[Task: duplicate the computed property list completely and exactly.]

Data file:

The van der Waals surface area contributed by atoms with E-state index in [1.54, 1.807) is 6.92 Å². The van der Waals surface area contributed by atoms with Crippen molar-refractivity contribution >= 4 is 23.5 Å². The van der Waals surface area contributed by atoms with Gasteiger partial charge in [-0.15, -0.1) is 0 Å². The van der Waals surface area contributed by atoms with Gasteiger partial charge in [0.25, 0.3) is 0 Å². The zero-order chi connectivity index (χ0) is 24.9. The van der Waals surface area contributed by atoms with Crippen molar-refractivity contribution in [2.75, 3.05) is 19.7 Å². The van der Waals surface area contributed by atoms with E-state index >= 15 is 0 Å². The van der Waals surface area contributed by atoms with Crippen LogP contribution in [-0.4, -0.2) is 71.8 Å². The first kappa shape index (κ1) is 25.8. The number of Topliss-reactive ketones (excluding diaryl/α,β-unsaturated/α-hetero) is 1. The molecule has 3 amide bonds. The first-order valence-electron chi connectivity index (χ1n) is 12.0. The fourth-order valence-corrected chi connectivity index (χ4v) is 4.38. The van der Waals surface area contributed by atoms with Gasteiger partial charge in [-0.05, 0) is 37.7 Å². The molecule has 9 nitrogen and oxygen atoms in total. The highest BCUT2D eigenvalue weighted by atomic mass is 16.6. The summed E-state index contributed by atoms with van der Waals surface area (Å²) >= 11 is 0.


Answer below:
The van der Waals surface area contributed by atoms with E-state index in [1.54, 1.807) is 6.92 Å². The van der Waals surface area contributed by atoms with Crippen molar-refractivity contribution >= 4 is 23.5 Å². The van der Waals surface area contributed by atoms with Gasteiger partial charge in [-0.15, -0.1) is 0 Å². The van der Waals surface area contributed by atoms with Gasteiger partial charge in [0.25, 0.3) is 0 Å². The zero-order chi connectivity index (χ0) is 24.9. The van der Waals surface area contributed by atoms with Crippen molar-refractivity contribution in [2.75, 3.05) is 19.7 Å². The van der Waals surface area contributed by atoms with E-state index >= 15 is 0 Å². The van der Waals surface area contributed by atoms with Crippen LogP contribution in [-0.4, -0.2) is 71.8 Å². The first kappa shape index (κ1) is 25.8. The number of Topliss-reactive ketones (excluding diaryl/α,β-unsaturated/α-hetero) is 1. The molecule has 3 amide bonds. The first-order valence-electron chi connectivity index (χ1n) is 12.0. The fourth-order valence-corrected chi connectivity index (χ4v) is 4.38. The van der Waals surface area contributed by atoms with Gasteiger partial charge in [-0.05, 0) is 37.7 Å². The molecule has 9 nitrogen and oxygen atoms in total. The highest BCUT2D eigenvalue weighted by atomic mass is 16.6. The summed E-state index contributed by atoms with van der Waals surface area (Å²) >= 11 is 0.